Fishing is a great way to get out and about and enjoy the fresh air instead of being stuck indoors playing computer games! There are many children who will have gone fishing with their parents or grand parents from a young age and this is the most common way of getting 'hooked'.
But perhaps you didn't have this chance or don't know any anglers? Don't worry, help is at hand - read on to find out how you can learn the basics, who you can contact and what you will need.
A prized pike. Image courtesy of Stewart Collingswood/Alba Game Fishing
Types of fishing
Do you want to fish for coarse fish (carp, pike, roach, etc), game fish (salmon and trout) or sea fish? To start with you will probably be limited by the type of water in your area - you may live close to a river, the sea, a loch, or a reservoir - so you need to find out what is available on your doorstep.
The best way is to ask your local angling association or club for more information about fishing on their water - see: list of clubs. Often clubs will offer a reduced rates for fishing permits for young people. If you are unsure who to contact try asking your local tackle shop, who will also offer advice. Depending on your age you may need to get an adult to help you.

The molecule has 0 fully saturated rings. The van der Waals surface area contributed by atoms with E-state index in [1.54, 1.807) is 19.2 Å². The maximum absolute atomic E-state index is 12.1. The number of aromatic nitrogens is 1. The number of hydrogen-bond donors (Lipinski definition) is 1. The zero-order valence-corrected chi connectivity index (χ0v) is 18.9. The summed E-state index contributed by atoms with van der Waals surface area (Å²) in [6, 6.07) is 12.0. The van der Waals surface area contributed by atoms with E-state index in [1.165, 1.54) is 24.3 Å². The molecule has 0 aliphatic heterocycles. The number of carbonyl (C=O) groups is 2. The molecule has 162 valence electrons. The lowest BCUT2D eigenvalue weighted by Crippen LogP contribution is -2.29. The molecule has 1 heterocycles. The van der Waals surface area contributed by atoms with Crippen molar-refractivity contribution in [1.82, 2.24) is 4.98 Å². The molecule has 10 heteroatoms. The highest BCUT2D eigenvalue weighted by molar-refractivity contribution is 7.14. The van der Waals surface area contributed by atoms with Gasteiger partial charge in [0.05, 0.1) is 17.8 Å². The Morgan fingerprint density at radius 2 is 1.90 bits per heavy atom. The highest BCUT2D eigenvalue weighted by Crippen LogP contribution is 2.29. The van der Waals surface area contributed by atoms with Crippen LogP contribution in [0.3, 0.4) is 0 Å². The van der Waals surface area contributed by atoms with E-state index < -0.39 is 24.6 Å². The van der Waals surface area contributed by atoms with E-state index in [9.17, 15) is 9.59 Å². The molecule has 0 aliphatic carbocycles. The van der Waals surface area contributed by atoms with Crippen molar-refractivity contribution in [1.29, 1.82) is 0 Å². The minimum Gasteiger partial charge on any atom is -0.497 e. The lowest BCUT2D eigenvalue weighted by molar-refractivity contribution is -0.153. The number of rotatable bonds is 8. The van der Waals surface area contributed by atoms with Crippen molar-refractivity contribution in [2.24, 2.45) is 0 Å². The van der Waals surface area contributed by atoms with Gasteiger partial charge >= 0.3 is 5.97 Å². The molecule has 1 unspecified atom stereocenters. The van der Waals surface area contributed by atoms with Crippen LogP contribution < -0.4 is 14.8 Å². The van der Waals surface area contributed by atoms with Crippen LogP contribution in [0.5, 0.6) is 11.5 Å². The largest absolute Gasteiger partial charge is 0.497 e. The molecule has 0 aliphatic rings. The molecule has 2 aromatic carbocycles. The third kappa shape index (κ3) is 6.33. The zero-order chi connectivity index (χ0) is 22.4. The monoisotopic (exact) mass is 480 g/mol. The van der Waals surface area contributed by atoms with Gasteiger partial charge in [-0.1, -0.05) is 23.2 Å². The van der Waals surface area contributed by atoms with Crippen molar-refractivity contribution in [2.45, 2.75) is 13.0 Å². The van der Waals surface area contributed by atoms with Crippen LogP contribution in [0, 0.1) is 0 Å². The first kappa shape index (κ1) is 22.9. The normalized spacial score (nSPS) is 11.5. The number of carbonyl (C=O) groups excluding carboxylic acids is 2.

Yasmin Falconer, aged 13, with her first ever salmon which weighed 11lbs
Children should always go fishing with an adult, not by themselves. An adult can point out dangers or help if somebody gets into trouble. Water may look safe, but it can be dangerous. Learn to spot and keep away from dangers. You may swim well in a warm indoor pool, but that does not mean that you will be able to swim in cold water if you fall in.
The Royal Society for the Prevention of Accidents have produced a pack, including a CD and worksheets, aimed at 12-16 year olds to help them understand and explore the risk posed by inland waters. Copies of the pack 'R U A Dummy 2?' can be ordered free from firstname.lastname@example.org or by calling 0121 248 2137.
Scottish Natural Heritage and the Galloway Fisheries have set up a scheme to help young poeple understand more about the Salmon in their rivers. See: Salmon in the Classroom